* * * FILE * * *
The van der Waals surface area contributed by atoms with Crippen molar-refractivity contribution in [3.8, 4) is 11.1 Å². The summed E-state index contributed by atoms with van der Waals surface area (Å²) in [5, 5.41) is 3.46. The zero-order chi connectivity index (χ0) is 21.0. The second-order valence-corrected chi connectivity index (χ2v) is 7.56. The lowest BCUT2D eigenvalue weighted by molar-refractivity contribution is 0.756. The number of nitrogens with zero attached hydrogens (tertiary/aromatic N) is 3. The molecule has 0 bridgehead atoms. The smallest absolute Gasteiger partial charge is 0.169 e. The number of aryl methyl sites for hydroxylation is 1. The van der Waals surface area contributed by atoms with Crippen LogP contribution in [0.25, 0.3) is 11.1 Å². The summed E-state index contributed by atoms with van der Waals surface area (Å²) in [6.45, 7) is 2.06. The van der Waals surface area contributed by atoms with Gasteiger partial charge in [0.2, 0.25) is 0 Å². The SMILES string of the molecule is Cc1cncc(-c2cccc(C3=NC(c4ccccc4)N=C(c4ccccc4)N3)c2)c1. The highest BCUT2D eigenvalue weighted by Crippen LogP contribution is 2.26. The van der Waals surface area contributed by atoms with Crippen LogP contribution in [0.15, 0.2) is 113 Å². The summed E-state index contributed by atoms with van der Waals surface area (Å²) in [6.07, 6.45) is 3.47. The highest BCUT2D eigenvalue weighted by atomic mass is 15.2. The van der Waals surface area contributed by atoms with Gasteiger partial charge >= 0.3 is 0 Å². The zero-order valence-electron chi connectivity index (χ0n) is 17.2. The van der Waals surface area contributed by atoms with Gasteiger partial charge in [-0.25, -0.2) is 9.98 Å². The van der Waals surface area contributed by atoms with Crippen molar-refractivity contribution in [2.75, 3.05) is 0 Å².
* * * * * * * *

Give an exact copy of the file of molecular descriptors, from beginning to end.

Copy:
The van der Waals surface area contributed by atoms with Crippen molar-refractivity contribution in [3.8, 4) is 11.1 Å². The summed E-state index contributed by atoms with van der Waals surface area (Å²) in [5, 5.41) is 3.46. The zero-order chi connectivity index (χ0) is 21.0. The second-order valence-corrected chi connectivity index (χ2v) is 7.56. The lowest BCUT2D eigenvalue weighted by molar-refractivity contribution is 0.756. The number of nitrogens with zero attached hydrogens (tertiary/aromatic N) is 3. The molecule has 0 bridgehead atoms. The smallest absolute Gasteiger partial charge is 0.169 e. The number of aryl methyl sites for hydroxylation is 1. The van der Waals surface area contributed by atoms with Crippen LogP contribution in [0.25, 0.3) is 11.1 Å². The summed E-state index contributed by atoms with van der Waals surface area (Å²) in [6.45, 7) is 2.06. The van der Waals surface area contributed by atoms with Gasteiger partial charge in [0.2, 0.25) is 0 Å². The SMILES string of the molecule is Cc1cncc(-c2cccc(C3=NC(c4ccccc4)N=C(c4ccccc4)N3)c2)c1. The highest BCUT2D eigenvalue weighted by Crippen LogP contribution is 2.26. The van der Waals surface area contributed by atoms with Crippen LogP contribution in [0.15, 0.2) is 113 Å². The summed E-state index contributed by atoms with van der Waals surface area (Å²) in [6.07, 6.45) is 3.47. The highest BCUT2D eigenvalue weighted by atomic mass is 15.2. The van der Waals surface area contributed by atoms with Gasteiger partial charge >= 0.3 is 0 Å². The zero-order valence-electron chi connectivity index (χ0n) is 17.2. The van der Waals surface area contributed by atoms with Gasteiger partial charge in [-0.25, -0.2) is 9.98 Å². The van der Waals surface area contributed by atoms with Crippen molar-refractivity contribution in [2.75, 3.05) is 0 Å².